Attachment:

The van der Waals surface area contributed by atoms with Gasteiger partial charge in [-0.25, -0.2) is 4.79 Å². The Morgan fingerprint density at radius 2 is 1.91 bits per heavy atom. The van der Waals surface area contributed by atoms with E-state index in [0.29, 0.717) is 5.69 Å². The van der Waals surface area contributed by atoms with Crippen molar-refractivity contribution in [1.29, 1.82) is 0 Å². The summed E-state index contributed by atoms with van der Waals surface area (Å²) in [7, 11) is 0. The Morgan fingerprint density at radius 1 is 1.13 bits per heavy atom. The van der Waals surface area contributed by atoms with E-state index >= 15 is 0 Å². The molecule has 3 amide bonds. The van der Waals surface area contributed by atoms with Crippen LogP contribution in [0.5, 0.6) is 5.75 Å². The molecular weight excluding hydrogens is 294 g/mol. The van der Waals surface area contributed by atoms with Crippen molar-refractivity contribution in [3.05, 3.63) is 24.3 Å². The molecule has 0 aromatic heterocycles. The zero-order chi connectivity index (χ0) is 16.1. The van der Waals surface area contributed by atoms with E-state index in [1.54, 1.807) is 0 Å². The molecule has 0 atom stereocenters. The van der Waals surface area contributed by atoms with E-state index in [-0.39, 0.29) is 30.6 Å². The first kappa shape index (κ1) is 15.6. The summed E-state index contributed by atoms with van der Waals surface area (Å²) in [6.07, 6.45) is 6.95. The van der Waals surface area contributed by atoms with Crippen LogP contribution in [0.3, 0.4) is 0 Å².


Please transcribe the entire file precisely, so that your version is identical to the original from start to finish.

The van der Waals surface area contributed by atoms with Gasteiger partial charge in [-0.25, -0.2) is 4.79 Å². The Morgan fingerprint density at radius 2 is 1.91 bits per heavy atom. The van der Waals surface area contributed by atoms with E-state index in [0.29, 0.717) is 5.69 Å². The van der Waals surface area contributed by atoms with Crippen molar-refractivity contribution in [1.29, 1.82) is 0 Å². The summed E-state index contributed by atoms with van der Waals surface area (Å²) in [7, 11) is 0. The Morgan fingerprint density at radius 1 is 1.13 bits per heavy atom. The van der Waals surface area contributed by atoms with E-state index >= 15 is 0 Å². The molecule has 3 amide bonds. The van der Waals surface area contributed by atoms with Crippen LogP contribution in [0.5, 0.6) is 5.75 Å². The molecular weight excluding hydrogens is 294 g/mol. The van der Waals surface area contributed by atoms with Crippen molar-refractivity contribution in [3.05, 3.63) is 24.3 Å². The molecule has 0 aromatic heterocycles. The zero-order chi connectivity index (χ0) is 16.1. The van der Waals surface area contributed by atoms with E-state index in [1.54, 1.807) is 0 Å². The molecule has 0 atom stereocenters. The van der Waals surface area contributed by atoms with E-state index in [-0.39, 0.29) is 30.6 Å². The first kappa shape index (κ1) is 15.6. The summed E-state index contributed by atoms with van der Waals surface area (Å²) in [6.07, 6.45) is 6.95. The van der Waals surface area contributed by atoms with Crippen LogP contribution in [0.3, 0.4) is 0 Å².